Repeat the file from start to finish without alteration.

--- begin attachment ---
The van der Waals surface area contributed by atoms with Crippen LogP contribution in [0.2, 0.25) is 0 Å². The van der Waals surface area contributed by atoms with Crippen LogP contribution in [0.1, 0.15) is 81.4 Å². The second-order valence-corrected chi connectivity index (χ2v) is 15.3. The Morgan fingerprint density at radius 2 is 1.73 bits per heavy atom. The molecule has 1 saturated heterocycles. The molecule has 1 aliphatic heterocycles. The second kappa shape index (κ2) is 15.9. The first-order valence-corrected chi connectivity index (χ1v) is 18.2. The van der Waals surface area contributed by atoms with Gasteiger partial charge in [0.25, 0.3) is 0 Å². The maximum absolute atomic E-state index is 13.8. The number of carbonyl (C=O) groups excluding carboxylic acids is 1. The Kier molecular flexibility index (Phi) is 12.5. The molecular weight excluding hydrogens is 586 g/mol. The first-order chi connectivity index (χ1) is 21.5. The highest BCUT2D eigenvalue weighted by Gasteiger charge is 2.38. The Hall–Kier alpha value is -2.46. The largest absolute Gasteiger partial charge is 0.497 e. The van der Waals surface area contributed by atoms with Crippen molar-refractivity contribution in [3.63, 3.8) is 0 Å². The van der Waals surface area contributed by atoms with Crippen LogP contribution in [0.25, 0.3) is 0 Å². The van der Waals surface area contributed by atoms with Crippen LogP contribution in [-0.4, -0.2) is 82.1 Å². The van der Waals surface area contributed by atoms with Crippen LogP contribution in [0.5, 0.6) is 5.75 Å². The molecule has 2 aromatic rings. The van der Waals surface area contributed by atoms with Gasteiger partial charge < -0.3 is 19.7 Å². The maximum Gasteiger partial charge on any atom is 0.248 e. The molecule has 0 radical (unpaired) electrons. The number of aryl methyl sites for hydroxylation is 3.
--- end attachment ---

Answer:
The van der Waals surface area contributed by atoms with Crippen LogP contribution in [0.2, 0.25) is 0 Å². The van der Waals surface area contributed by atoms with Crippen LogP contribution in [0.1, 0.15) is 81.4 Å². The second-order valence-corrected chi connectivity index (χ2v) is 15.3. The Morgan fingerprint density at radius 2 is 1.73 bits per heavy atom. The molecule has 1 saturated heterocycles. The molecule has 1 aliphatic heterocycles. The second kappa shape index (κ2) is 15.9. The first-order valence-corrected chi connectivity index (χ1v) is 18.2. The van der Waals surface area contributed by atoms with Gasteiger partial charge in [0.25, 0.3) is 0 Å². The maximum absolute atomic E-state index is 13.8. The number of carbonyl (C=O) groups excluding carboxylic acids is 1. The Kier molecular flexibility index (Phi) is 12.5. The molecular weight excluding hydrogens is 586 g/mol. The first-order chi connectivity index (χ1) is 21.5. The highest BCUT2D eigenvalue weighted by Gasteiger charge is 2.38. The Hall–Kier alpha value is -2.46. The largest absolute Gasteiger partial charge is 0.497 e. The van der Waals surface area contributed by atoms with Crippen molar-refractivity contribution in [3.63, 3.8) is 0 Å². The van der Waals surface area contributed by atoms with Crippen LogP contribution in [0.25, 0.3) is 0 Å². The van der Waals surface area contributed by atoms with Crippen LogP contribution in [-0.4, -0.2) is 82.1 Å². The van der Waals surface area contributed by atoms with Crippen LogP contribution in [0.5, 0.6) is 5.75 Å². The molecule has 2 aromatic rings. The van der Waals surface area contributed by atoms with Gasteiger partial charge < -0.3 is 19.7 Å². The maximum Gasteiger partial charge on any atom is 0.248 e. The molecule has 0 radical (unpaired) electrons. The number of aryl methyl sites for hydroxylation is 3.